'My teacher can hear me thinking. She knows when I want to paint and then she lets me. -A 4-year-old girl explaining why she loves to go to school.

Each day, in every classroom, there are thousands of human-to-human interactions. With words land smiles and open arms, teachers and children seek to communicate. And in doing so, a teacher can connect with children in ways that allow sharing, soothing, and learning. Yet there can be no communication if the instructive words are not heard, the tender touch is unfelt, and the admiring gaze is unseen. How often our best words dissolve unheard by those we wish to touch. Fear, anger, frustration, confusion, preoccupation, or boredom has made them "deaf." This was the wrong time or the wrong way to use those words. There has been a mismatch. What you wish to say, in that moment, is not very important to the listener. And you have not perceived what they are saying to you-"Not now. Don't use words. I am tired, scared, hungry, bored, angry."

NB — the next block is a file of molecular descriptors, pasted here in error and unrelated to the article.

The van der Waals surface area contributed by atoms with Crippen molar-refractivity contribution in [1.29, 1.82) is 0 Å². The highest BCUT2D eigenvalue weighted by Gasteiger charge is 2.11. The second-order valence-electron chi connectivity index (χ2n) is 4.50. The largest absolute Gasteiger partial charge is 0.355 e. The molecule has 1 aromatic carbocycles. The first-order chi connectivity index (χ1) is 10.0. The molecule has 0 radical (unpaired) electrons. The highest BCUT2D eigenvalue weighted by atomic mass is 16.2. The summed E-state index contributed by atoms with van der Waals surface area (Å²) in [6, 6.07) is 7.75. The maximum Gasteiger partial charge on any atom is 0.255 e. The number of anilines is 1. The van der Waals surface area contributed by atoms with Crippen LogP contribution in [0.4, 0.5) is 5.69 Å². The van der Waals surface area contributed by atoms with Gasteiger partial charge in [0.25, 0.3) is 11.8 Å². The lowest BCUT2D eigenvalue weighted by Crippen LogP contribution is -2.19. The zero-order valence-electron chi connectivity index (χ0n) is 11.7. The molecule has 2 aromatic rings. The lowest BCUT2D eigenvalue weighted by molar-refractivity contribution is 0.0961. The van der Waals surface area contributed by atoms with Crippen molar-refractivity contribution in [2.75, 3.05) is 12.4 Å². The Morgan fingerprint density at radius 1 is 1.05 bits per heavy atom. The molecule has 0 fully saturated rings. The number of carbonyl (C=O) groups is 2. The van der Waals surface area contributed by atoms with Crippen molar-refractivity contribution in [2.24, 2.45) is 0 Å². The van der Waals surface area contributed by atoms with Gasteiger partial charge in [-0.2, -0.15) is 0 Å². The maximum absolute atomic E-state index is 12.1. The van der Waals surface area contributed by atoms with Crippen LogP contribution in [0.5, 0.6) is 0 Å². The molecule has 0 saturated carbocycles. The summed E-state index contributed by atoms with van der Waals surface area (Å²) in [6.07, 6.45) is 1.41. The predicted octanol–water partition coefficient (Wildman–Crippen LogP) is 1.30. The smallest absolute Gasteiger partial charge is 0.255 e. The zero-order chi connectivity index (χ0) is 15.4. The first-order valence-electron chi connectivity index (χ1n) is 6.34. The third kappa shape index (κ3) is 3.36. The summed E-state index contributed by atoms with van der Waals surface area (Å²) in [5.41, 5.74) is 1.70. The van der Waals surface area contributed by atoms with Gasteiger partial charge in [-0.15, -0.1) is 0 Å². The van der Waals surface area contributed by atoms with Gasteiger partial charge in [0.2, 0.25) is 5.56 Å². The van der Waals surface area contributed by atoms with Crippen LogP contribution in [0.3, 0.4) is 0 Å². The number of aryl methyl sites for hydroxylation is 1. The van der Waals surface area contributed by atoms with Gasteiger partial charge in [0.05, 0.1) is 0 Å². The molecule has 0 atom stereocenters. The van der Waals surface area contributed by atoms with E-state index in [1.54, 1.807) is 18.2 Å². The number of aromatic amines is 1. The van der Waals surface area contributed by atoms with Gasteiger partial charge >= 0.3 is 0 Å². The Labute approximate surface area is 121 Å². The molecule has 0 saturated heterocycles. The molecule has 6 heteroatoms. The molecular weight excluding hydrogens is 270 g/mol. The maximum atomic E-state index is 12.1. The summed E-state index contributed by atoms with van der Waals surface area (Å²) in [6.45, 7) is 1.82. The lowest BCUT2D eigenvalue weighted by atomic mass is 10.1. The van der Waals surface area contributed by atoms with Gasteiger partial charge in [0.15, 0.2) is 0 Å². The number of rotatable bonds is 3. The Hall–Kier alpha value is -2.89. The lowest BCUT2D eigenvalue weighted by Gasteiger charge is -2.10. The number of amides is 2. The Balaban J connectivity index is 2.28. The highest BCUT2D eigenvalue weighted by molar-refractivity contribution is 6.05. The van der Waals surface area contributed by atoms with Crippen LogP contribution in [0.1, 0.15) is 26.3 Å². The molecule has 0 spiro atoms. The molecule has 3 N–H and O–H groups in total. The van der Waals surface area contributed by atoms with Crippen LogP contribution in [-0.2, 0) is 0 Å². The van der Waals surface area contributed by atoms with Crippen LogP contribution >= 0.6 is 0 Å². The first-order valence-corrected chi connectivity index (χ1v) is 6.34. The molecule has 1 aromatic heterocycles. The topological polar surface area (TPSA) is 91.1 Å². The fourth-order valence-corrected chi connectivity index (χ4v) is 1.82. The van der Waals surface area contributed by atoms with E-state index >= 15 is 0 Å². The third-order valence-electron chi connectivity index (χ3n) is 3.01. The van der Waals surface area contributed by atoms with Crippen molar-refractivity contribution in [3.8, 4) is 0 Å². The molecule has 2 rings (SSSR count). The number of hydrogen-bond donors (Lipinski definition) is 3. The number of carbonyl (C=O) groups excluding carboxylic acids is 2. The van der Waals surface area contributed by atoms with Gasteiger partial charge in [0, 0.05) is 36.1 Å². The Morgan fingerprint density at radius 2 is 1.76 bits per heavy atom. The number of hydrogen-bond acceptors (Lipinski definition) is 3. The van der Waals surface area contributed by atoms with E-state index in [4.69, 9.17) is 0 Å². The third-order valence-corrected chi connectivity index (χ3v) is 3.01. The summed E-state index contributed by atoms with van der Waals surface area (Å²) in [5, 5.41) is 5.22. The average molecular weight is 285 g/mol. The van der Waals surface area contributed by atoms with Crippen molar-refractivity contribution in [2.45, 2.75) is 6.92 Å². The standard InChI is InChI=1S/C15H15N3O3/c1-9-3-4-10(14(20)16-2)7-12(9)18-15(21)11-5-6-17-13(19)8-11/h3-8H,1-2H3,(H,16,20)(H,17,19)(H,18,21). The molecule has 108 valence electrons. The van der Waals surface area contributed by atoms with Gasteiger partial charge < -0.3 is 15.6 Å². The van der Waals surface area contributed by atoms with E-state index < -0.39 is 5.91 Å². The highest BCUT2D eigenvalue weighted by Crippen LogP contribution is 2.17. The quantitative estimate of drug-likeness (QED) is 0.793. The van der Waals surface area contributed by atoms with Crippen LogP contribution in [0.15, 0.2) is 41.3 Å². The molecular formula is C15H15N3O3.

This is why the core of good teaching is attunement; that is being aware of, and responsive to, another. How does this child feel? Is she interested, engaged, capable of listening to what I want to say? What is the best way to communicate an idea, fact, concept, or principle to her in this moment? What will engage, encourage, and excite her about this subject? What will be heard, perceived, felt, and learned? In short, what the teacher will communicate depends upon how receptive the child is. And how well a teacher reads a child's receptivity depends upon an understanding of how humans communicate without words.

The core of good teaching is attunement - being aware of and responsive to one another.

Nonverbal Communication